Getting kids to practice can sometimes feel like a chore for both the parent and the student. Use these practice tips to turn practicing into their favorite time instead of battle-it-out-time. These ideas work great for any instrument, and can be implemented by both the parent and/or the teacher.

Practicing should be fun right?! I think so, and so do my own kids. If you liked our original practice tips article for motivating students using fun strategies, you'll love these. I firmly believe that weekly lessons and daily 'learning time' can be fun AND productive. In fact, the two usually go hand in hand. When your student is having fun they will be more productive and engaged. Here are a couple of strategies using common household items and toys. If you don't have some of the same toys pictured, improvise. This is more just to get the ball rolling and a springboard for your own ideas. If you have any great practicing (or as I like to call it learning) time tips please share with our readers. 

Counting Repetitions - Anytime your child needs to practice one measure, one line, one arpegio, one scale, etc. use a manipulative to count it out. This helps your child keep track and boosts their self esteem when they can visually see how many times they have practiced something. Plus it adds an element of distraction and fun to keep them from feeling bored. Here are some of our favorite manipulatives; army guys, counting bears, mini animal statues, pennies, figurines

Musical Builders - If your kid loves building bricks, they'll love this! Give them a pile of locking building bricks and let them add one piece every time they practice a song. You can make it a week long running game and see how tall or what cool creation they can build over the course of a week. Have them bring their building brick creation to their lesson, shower them with praise and take a picture of their building to add to a 'building musicians one brick at a time' bulletin board.

Are you feeling lucky? Kids love a game of chance. All this strategy takes is dice or a deck of face cards stacked in a pile face down. There are a couple of ways you can use dice and cards for this practice tip.

The first is to make a list of their songs with a coordinating number next to it. When they draw a card or roll the dice they look on the chart to see which song matches that number and then they practice it. You can use the royal cards as free choice or choose two songs to mix it up. This is great for review time when they have a lot of songs to practice. 

Second strategy for using dice and cards is used with ONE assigned song, scale, or section of a song. They roll the dice or draw a card and practice that assigned song however many times through for the number showing on the dice or card. Kids LOVe it when they draw an ace or roll a one!

For the third practice tip, you will need to write up a list of different ways to practice a specific song. I do this with my own daughter all the time with a die and it works really well. She loves doing it and will spend a lot of extra time playing this "game". Whatever number she rolls, is the learning technique she uses to play through her song. Here is an example of a list you might use:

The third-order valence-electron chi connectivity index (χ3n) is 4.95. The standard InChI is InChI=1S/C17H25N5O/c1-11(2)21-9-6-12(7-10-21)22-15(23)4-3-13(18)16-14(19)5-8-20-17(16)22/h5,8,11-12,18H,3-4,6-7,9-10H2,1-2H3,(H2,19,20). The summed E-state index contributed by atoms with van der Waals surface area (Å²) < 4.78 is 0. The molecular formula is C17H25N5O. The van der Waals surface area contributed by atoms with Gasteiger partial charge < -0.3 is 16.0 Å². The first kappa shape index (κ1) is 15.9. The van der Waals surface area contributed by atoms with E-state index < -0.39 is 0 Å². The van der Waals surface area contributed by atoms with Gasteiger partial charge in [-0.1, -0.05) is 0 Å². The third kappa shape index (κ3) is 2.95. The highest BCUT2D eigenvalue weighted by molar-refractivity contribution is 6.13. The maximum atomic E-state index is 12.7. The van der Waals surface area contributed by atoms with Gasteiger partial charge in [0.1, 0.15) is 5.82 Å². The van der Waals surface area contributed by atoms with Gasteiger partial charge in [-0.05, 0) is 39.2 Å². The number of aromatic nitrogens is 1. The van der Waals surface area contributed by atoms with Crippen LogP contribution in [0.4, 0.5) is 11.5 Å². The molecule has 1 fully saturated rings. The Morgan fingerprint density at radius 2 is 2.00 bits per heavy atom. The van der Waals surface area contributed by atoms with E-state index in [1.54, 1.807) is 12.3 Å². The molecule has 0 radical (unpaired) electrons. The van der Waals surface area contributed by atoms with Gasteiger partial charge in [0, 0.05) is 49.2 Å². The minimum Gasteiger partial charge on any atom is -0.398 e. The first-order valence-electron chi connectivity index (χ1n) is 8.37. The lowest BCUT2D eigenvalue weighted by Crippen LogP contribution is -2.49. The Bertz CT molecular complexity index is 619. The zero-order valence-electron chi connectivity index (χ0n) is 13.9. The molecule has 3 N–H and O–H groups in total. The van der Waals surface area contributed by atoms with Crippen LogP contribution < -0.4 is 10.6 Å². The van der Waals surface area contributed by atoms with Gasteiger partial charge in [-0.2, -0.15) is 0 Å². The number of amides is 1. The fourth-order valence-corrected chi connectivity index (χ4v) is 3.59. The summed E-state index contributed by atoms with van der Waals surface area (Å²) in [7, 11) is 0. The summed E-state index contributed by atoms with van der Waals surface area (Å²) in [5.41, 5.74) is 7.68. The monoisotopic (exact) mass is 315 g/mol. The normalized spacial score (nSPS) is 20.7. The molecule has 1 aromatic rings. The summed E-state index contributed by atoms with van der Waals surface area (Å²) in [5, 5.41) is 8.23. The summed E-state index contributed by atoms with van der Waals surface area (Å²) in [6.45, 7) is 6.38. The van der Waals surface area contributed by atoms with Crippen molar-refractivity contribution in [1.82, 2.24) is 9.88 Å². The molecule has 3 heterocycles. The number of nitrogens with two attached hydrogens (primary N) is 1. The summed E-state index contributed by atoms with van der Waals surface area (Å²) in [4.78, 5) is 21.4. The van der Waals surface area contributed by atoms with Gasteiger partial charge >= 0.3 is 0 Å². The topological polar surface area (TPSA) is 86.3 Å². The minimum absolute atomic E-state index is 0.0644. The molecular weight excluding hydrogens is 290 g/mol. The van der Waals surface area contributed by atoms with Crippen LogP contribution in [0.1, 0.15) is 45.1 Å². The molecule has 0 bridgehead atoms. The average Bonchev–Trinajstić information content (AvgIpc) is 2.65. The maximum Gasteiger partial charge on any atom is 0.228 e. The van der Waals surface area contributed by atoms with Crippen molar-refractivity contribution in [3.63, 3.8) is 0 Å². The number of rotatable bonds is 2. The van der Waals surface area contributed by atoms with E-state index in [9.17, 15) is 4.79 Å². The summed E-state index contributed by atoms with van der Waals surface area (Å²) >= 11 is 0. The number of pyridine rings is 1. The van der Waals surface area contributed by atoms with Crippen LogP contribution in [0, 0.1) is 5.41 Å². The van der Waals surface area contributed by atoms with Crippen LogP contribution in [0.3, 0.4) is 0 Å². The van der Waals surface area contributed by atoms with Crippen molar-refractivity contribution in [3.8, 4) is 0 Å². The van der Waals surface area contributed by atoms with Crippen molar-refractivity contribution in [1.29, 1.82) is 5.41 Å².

• Play with the metronome.
  • Play with just the bow, no fingers.
  • Play with just the fingers, no bow. 
  • Play using ghost fingers (this is where you lightly press the notes, sounds awful but teaches them to relax)
  • Play it with eyes closed.
  • Play it in slow motion.

 Build Mr. Potato Head - Pretty simple idea, every time they play through a piece they get to choose a body part to add to Mr. Potato Head, and where to put it. Kids like to be silly and creative and this encourages that, but also gets them to practice! Again, it's all about positive reinforcement and adding an extra element of hands-on fun. 

Musical Hangman - This practice tip can kill two birds with one stone: getting your student to practice and reinforcing music theory. Using a white board or just a piece of paper, choose a word (hint: works well with musical terminology you are trying to teach your student anyway). Every time they play a piece or a section they get to choose a letter. Instead of drawing hangman try these ideas for even more musical enrichment: have the musical staff drawn out and let your student draw one note to whatever scale you've chosen each time they miss a letter. When you've drawn out the full one octave scale, game over. Don't forget to use it as a learning moment to show where the half steps are. For beginner students, draw a the shape of a violin, have them add the specific parts: f holes, strings, bridge, chin rest, pegs, and fingerboard.   

Bubble Timer - These little bubble timers are super fun for the kids, but beware they can sometimes be too distracting. One way I use them is, if I need to step out of the room for a minute, I'll pull it out and have them practice a technique or song until it runs out.  

Use these practice tips daily, but mix them up often to keep your student engaged and interested. When they associate having fun with practicing their instrument, it serves as positive reinforcement. Although these are extrinsic motivators, when that love and joy is happening daily, the association is made and it will become intrinsic. Your student will keep coming back for more!